Leader of the party Marine Le Pen is the leading candidate for the 2017 presidential election, with the first round set for April 23, while the run-off vote is slated for May 7.
Located in Paris on the upper floors of the building, the offices were not damaged, because visibly the “visitors” had not managed to access the building. But the act was signed by a tag referring to the National Front.
The fire department intervened at 2:40 am to put out the fire at the insurance agency located on the ground floor of 262, rue du Faubourg Saint-Honoré. The fire was “quickly controlled” a firefighter told Le Parisien.
The source of the fire was “not natural, probably of criminal origin”, said a police source, indicating that a “FN vs KLX” inscription had been tagged nearby. A group claiming to be called “Fighting Xenophobia” contacted AFP to claim the arson attack, he said, using “Molotov cocktails”.
Commenting on the attack, Le Pen told the state broadcaster, France2 that the attack was likely to have been carried out by “an extreme left wing group”.
The president of the FN also regretted that state services had not informed the party. She said that “extreme left-wing groups have been busy [committing these acts] with impunity for months”.
Le Pen told Le Figaro she was “astonished” to find out about the arson attempt via media, because state services had not “contacted us to inform us”.
She said the police were doing their job “but justice had not received political instruction to be firm”. She singled out François Hollande’s general laxity towards such acts of violence against her voters. “I speak on behalf of all the victims of aggression,” she said.
The FN’s security service said it has been calling for “static surveillance” in front of the building. “They [the police] refused,” a party source said, despite the fact that the FN has been designated as a “choice target” by Islamist groups.
The FN’s vice-president, Florian Philippot: “The extreme left-wing violent groups are taking full advantage of their impunity by attacking a campaign headquarters, ie our democracy.”
Philippot tweeted his surprise that a leftwing commentator Christine Poupin could laugh and make jokes about the arson attack during an interview on LCP. She said there had been no arson attempt, and that someone had left some “burning cigarette butt” lying around.
Incendie criminel ? Elle rit Voilà l’extrême gauche dans ses œuvres… https://t.co/rckUDukhZh
— Florian Philippot (@f_philippot) April 13, 2017
On the same programme, the journalist interviewing Poupin declared that there had been “no attack”. “A policeman came this morning” to check the premises, said Caroline Parmentier. “There was no arson attempt” but “we have the same tag” on another building facade.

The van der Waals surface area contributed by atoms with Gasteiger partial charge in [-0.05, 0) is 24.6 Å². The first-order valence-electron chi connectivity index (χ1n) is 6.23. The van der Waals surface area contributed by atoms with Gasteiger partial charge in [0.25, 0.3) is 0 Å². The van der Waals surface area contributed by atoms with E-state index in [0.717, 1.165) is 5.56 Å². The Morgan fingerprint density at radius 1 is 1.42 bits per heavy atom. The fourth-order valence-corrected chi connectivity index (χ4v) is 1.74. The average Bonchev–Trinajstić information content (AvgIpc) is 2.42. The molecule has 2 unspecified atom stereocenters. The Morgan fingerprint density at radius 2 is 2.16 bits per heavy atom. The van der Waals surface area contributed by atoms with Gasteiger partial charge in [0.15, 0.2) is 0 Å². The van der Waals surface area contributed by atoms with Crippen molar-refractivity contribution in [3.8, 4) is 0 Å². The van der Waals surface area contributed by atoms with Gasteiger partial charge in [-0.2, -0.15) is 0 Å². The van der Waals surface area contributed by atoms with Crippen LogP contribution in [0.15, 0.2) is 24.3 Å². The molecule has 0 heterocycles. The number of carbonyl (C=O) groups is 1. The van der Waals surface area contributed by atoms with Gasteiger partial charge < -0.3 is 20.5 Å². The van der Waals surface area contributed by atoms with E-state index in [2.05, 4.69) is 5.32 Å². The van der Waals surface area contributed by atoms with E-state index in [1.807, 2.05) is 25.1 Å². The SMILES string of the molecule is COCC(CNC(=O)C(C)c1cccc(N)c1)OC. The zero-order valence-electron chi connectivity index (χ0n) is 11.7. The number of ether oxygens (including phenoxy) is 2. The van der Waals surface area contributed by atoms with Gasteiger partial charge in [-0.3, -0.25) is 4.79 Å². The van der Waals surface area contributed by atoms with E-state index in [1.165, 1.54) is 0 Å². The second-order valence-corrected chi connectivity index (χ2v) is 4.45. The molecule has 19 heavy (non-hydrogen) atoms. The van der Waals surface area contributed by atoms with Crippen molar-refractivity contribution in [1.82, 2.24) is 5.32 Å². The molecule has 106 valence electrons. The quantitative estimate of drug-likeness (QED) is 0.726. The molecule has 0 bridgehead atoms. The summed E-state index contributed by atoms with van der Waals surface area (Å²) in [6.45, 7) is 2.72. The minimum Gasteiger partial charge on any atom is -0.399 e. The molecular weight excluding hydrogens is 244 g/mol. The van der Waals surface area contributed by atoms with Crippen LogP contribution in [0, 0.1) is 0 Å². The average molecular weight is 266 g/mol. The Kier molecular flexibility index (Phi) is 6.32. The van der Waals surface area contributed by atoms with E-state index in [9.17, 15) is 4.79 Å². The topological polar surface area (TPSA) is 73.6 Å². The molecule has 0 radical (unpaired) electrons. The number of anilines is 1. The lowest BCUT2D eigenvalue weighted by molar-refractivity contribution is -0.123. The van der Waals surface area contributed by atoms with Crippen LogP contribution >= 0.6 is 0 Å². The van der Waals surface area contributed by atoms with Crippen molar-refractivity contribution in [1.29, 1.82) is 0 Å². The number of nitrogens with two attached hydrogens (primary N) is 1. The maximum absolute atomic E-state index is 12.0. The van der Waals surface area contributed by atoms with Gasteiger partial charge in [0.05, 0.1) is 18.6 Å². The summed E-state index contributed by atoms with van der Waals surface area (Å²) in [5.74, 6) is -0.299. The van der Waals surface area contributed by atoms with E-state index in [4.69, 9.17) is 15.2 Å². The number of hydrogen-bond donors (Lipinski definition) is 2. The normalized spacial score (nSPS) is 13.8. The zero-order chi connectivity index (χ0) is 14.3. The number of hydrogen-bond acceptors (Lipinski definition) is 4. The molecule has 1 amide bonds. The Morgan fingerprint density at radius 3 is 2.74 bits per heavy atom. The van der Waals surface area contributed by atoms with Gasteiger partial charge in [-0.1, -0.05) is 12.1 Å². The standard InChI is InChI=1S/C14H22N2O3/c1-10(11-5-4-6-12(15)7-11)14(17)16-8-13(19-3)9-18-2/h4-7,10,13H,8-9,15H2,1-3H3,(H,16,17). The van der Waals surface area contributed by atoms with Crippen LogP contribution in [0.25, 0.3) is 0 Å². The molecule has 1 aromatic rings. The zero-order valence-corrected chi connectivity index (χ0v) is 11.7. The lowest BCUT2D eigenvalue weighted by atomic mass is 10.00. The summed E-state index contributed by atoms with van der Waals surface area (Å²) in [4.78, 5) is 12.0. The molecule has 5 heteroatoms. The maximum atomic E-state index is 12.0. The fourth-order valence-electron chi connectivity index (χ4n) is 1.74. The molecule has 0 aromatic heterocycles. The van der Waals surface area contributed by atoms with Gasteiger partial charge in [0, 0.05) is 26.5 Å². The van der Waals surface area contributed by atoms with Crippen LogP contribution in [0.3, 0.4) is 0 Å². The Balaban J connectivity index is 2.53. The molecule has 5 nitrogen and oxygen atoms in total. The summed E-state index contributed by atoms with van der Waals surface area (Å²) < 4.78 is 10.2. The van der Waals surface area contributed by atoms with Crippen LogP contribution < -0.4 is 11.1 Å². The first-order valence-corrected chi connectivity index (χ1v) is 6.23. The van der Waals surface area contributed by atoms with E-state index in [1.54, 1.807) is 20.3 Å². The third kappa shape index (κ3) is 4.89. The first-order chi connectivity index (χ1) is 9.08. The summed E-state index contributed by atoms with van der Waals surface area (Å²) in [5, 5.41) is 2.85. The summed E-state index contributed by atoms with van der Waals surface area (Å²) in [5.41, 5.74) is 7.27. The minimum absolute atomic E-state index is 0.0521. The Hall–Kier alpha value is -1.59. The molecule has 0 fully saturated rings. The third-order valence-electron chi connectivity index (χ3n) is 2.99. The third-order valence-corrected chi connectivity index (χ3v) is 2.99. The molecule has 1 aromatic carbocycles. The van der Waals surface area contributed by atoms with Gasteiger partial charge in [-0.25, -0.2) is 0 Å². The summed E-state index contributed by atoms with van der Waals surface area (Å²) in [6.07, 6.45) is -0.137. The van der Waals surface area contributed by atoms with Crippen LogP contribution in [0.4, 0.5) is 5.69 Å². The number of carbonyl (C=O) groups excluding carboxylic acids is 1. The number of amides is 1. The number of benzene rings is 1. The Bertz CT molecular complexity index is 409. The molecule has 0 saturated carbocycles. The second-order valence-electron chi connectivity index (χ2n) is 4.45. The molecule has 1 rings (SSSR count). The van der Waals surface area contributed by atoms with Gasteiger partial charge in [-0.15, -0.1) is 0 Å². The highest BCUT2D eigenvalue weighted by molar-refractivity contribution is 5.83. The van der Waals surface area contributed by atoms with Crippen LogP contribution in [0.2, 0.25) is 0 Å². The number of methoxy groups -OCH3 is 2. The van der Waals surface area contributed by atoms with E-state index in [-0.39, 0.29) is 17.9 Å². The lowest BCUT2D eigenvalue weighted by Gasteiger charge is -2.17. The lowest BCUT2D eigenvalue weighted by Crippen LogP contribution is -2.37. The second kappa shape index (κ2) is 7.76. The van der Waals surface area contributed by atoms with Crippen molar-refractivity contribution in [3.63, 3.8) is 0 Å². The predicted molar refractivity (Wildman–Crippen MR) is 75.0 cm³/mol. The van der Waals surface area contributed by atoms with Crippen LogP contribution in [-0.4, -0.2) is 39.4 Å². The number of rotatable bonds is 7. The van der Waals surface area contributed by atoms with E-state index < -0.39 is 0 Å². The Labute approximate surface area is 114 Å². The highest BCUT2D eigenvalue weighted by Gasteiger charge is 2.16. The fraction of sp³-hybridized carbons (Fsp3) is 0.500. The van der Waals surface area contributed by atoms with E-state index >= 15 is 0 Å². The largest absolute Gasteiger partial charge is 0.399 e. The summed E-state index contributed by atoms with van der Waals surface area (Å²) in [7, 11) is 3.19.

The group responsible also claimed to have carried out a similar attack on a pro-FN newspaper and said the action would continue until the election.
On RTL, the Minister of the Interior, Matthias Fekl, hastily denounced such “unacceptable acts” because “the democratic debate will be translated at the ballot box, that is where everyone has to make a choice”.
He added that they were in contact with the team of the candidate of the National Front, “to strengthen security arrangements ” after Le Pen said she would press for charges over the attack.
The French elections are being watched with trepidation by the EU, because if the establishment lose in France, the Union is finished.
In a recent poll by Ifop-Fiducial the National Front leader looks certain to enter the second round of the election with 23.5 percent of the votes and her chances of defeating establishment favourite Emmanuel Macron appear to be improving.
The latest IFOP poll shows Le Pen gaining on the media favourite, with her scores the highest they have ever had her in such an election. Also Macron’s support seems to be vulnerable, with 33 percent of those who may vote for him, saying that they could change their mind.
In contrast with Le Pen’s support base, some 87 percent of voters have committed themselves to voting for her no matter what.
Another key finding is the voter base redistribution after the first round of the electoral contest. Conservative Francois Fillon’s supporters break almost evenly, with 34 percent backing Le Pen and 37 percent eventually voting for Macron.